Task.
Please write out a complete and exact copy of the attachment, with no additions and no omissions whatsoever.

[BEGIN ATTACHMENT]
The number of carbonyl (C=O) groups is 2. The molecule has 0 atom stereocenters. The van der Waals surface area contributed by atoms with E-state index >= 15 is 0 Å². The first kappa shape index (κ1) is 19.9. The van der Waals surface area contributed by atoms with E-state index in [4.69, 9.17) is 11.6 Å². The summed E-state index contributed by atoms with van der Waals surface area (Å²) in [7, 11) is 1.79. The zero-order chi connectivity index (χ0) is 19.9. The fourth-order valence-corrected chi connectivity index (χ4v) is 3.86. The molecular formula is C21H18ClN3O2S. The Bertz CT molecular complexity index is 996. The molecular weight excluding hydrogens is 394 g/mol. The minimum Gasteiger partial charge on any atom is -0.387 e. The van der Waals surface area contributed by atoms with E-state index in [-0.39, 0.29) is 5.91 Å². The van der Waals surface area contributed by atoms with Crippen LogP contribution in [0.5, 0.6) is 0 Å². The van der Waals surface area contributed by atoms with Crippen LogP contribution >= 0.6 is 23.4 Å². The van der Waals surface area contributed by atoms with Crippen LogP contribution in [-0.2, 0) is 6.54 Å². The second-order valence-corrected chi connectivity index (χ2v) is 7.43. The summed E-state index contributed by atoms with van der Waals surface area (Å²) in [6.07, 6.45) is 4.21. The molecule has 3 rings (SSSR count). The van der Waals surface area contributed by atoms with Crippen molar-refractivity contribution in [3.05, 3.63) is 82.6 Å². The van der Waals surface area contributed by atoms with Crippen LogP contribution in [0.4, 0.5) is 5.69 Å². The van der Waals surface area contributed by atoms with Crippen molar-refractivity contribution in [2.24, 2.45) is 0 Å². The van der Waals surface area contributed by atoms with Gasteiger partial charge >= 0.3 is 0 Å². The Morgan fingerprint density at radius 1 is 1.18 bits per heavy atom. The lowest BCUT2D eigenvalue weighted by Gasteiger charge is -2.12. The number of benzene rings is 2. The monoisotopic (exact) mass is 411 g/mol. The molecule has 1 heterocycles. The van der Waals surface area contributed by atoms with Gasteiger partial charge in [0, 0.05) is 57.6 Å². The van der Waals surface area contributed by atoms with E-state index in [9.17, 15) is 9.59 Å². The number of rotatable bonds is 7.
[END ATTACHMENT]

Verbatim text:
The number of carbonyl (C=O) groups is 2. The molecule has 0 atom stereocenters. The van der Waals surface area contributed by atoms with E-state index >= 15 is 0 Å². The first kappa shape index (κ1) is 19.9. The van der Waals surface area contributed by atoms with E-state index in [4.69, 9.17) is 11.6 Å². The summed E-state index contributed by atoms with van der Waals surface area (Å²) in [7, 11) is 1.79. The zero-order chi connectivity index (χ0) is 19.9. The fourth-order valence-corrected chi connectivity index (χ4v) is 3.86. The molecular formula is C21H18ClN3O2S. The Bertz CT molecular complexity index is 996. The molecular weight excluding hydrogens is 394 g/mol. The minimum Gasteiger partial charge on any atom is -0.387 e. The van der Waals surface area contributed by atoms with E-state index in [-0.39, 0.29) is 5.91 Å². The van der Waals surface area contributed by atoms with Crippen LogP contribution in [0.5, 0.6) is 0 Å². The van der Waals surface area contributed by atoms with Crippen LogP contribution >= 0.6 is 23.4 Å². The van der Waals surface area contributed by atoms with Crippen LogP contribution in [-0.2, 0) is 6.54 Å². The second-order valence-corrected chi connectivity index (χ2v) is 7.43. The summed E-state index contributed by atoms with van der Waals surface area (Å²) in [6.07, 6.45) is 4.21. The molecule has 3 rings (SSSR count). The van der Waals surface area contributed by atoms with Crippen molar-refractivity contribution in [3.05, 3.63) is 82.6 Å². The van der Waals surface area contributed by atoms with Crippen LogP contribution in [0.4, 0.5) is 5.69 Å². The van der Waals surface area contributed by atoms with Crippen molar-refractivity contribution in [2.24, 2.45) is 0 Å². The van der Waals surface area contributed by atoms with Gasteiger partial charge >= 0.3 is 0 Å². The Morgan fingerprint density at radius 1 is 1.18 bits per heavy atom. The lowest BCUT2D eigenvalue weighted by Gasteiger charge is -2.12. The number of benzene rings is 2. The monoisotopic (exact) mass is 411 g/mol. The molecule has 1 heterocycles. The van der Waals surface area contributed by atoms with Gasteiger partial charge in [0, 0.05) is 57.6 Å². The van der Waals surface area contributed by atoms with E-state index in [9.17, 15) is 9.59 Å². The number of rotatable bonds is 7.